I appreciate that, while this latest news provides us with a direction of travel, it does not give us the certainty we would like to have at this time. There is no doubt that such ongoing uncertainty is affecting both staff and students, and we are committed to ensuring our plans are centered on the need to protect the health and wellbeing of our entire community.

The pandemic has affected all our mental health in one way or another, and I wanted to draw your attention to Time to Talk day which takes place next week. A national initiative, its aim is to show how small conversations about mental health can make a considerable difference and there are several ways you can get involved here at Kent.

A project team including staff from across the University is also putting in place the recommendations from the Stevenson / Farmer Thriving at Work review, which focuses on mental health in the workplace standards. Over the coming months, the team will be raising awareness of resources already in place to support staff, along with establishing networks, training and support. This measure will add to our already considerable range of resources and support for staff that can be found our staff webpages.

I thank you all for your hard work and dedication at this difficult time,

My best wishes go to you and your families,

Karen

Professor Karen Cox | Vice-Chancellor and President

Coronavirus

Covid-19 update – 29 January 2021

Academic mitigation

A new Academic Mitigation Group has been established to plan for and coordinate issues relating to students’ academic performance and progression during this academic year. Led by Professor Richard Reece (Deputy Vice-Chancellor Education and Student Experience), the group brings together divisional and professional service staff with working groups currently focussing on four areas:

The first outcome of the group was to confirm details of the current coursework extension available for students which is outlined in the Student Coronavirus webpages. Outcomes from the Group will continue to be shared with staff before being communicated to students and we hope to have the first overview of our no-detriment plans and processes early next week.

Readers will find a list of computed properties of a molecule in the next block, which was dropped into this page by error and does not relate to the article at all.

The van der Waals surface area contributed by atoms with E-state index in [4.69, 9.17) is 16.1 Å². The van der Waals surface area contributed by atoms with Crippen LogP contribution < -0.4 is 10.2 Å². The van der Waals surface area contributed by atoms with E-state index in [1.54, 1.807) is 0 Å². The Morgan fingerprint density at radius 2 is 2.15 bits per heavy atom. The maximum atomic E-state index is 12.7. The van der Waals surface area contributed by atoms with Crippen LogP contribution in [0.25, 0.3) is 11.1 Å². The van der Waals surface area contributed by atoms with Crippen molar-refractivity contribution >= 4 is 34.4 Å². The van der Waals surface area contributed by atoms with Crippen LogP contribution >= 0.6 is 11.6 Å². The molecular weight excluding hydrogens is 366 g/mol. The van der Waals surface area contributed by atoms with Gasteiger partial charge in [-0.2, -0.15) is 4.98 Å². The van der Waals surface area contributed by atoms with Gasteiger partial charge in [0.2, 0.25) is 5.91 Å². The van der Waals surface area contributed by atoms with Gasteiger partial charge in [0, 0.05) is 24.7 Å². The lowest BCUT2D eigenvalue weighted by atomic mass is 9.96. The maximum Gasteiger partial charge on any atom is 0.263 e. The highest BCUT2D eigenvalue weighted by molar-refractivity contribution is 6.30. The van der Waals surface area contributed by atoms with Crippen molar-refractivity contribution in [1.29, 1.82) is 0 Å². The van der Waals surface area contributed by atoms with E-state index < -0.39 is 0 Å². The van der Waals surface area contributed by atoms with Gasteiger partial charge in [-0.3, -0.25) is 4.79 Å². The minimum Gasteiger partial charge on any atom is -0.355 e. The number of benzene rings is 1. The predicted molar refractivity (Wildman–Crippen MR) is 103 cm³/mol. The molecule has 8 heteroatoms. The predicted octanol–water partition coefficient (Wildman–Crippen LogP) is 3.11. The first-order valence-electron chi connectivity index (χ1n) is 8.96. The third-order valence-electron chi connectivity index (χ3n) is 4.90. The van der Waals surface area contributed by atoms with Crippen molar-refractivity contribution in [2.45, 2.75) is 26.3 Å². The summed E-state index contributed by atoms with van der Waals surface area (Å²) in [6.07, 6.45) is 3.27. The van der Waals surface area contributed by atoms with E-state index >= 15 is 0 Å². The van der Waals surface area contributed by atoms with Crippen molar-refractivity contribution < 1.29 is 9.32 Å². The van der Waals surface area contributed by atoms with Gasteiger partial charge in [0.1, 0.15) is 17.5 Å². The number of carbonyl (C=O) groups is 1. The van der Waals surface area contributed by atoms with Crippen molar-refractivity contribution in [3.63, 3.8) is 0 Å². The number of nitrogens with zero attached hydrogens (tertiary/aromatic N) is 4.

Regular Covid-19 testing

Taking part in regular testing is an essential part of the Government’s strategy to combat the spread of Coronavirus. According to Government guidance, any staff working on campus should be tested twice a week. You can book to have your tests at our Canterbury Asymptomatic Testing Site or at the facility at the Deep End at Medway. Testing facilities are also available in the community and relevant sites are listed on the Kent County Council and Medway Council websites.

Further information about asymptomatic testing is available on our Staff Coronavirus webpages.

Laptop, Coffee, Notebook, Pen & Glasses

Care first webinars w/c 1 February 2021

Our official Employee Assistance Programme provider, Care first offers a numbers of services and provide useful advice and support, including weekly webinars.

This week’s (Monday 1 February – Friday 5 February webinars are as follows:

Monday 1 February 2021 – ‘How Care first can support you’
Time: 12.00-12.30 – to register please click on this Go to webinar link.

Tuesday 2 February 2021 – ‘Resilience during the Pandemic‘
Time: 12.00-12.30 – to register please click on this Go to webinar link

Wednesday 3 February 2021 – ‘Children’s Mental Health Awareness’
Time: 12.00-12.30 – to register please click on this Go to webinar link

Thursday 4 February 2021 – ‘The Benefits of Counselling’
Time: 12.00-12.30 – to register please click on this Go to webinar link

Friday 5 February 2021 – ‘Living with someone with COVID-19: Tips for the Home’
Time: 12.00-12.30 – to register please click on this Go to webinar link

Celebrity CVs

Creating a great CV for placements and internships

If you are applying for summer internships or placements, one of the first things you need to do is update your CV! Creating a stand-out CV is crucial when getting through the initial stage of the recruitment process. You want to make sure your CV is concise, accurate and targeted. Look at a few of our key points below, to guide you when updating your CV.

  • Accuracy. Ensure your CV is accurate and consistent, in content, grammar and spelling. If your CV is littered with errors, it could cost you an interview!
  • Concise. A UK CV should be no more than two A4 pages in length.
  • Tailored. Make sure you target your CV to the specific job you are applying to. Review the job specification and take note of any key skills or values they are looking for, evidencing these, where possible. Directly align specific achievements on your CV with the specific challenges of the role, to make it easy to see why you would be a good candidate.
  • Include your degree. Your degree should be at the top of your Education section, even if this has not been completed yet. If your degree is related to the role, you could detail relevant modules, key projects and practical skills gained. Remember to include your grades too!